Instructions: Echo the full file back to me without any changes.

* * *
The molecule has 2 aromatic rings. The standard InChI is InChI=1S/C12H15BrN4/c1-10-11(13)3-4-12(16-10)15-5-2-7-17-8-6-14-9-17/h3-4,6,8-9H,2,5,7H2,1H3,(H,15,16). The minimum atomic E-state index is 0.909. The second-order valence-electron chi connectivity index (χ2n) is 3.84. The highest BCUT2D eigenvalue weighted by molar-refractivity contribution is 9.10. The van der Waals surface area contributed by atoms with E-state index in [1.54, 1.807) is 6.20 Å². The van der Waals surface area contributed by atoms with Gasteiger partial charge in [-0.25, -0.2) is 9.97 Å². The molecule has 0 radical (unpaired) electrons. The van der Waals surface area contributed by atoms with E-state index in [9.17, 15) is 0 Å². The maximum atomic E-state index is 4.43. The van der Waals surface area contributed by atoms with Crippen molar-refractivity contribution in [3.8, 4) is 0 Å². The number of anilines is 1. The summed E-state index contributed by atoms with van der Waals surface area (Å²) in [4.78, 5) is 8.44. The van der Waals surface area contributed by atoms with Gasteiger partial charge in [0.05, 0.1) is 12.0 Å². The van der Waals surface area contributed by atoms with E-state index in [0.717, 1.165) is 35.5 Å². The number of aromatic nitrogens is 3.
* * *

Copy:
The molecule has 2 aromatic rings. The standard InChI is InChI=1S/C12H15BrN4/c1-10-11(13)3-4-12(16-10)15-5-2-7-17-8-6-14-9-17/h3-4,6,8-9H,2,5,7H2,1H3,(H,15,16). The minimum atomic E-state index is 0.909. The second-order valence-electron chi connectivity index (χ2n) is 3.84. The highest BCUT2D eigenvalue weighted by molar-refractivity contribution is 9.10. The van der Waals surface area contributed by atoms with E-state index in [1.54, 1.807) is 6.20 Å². The van der Waals surface area contributed by atoms with Gasteiger partial charge in [-0.25, -0.2) is 9.97 Å². The molecule has 0 radical (unpaired) electrons. The van der Waals surface area contributed by atoms with E-state index in [9.17, 15) is 0 Å². The maximum atomic E-state index is 4.43. The van der Waals surface area contributed by atoms with Crippen molar-refractivity contribution in [3.8, 4) is 0 Å². The number of anilines is 1. The summed E-state index contributed by atoms with van der Waals surface area (Å²) in [4.78, 5) is 8.44. The van der Waals surface area contributed by atoms with Gasteiger partial charge in [0.05, 0.1) is 12.0 Å². The van der Waals surface area contributed by atoms with E-state index in [0.717, 1.165) is 35.5 Å². The number of aromatic nitrogens is 3.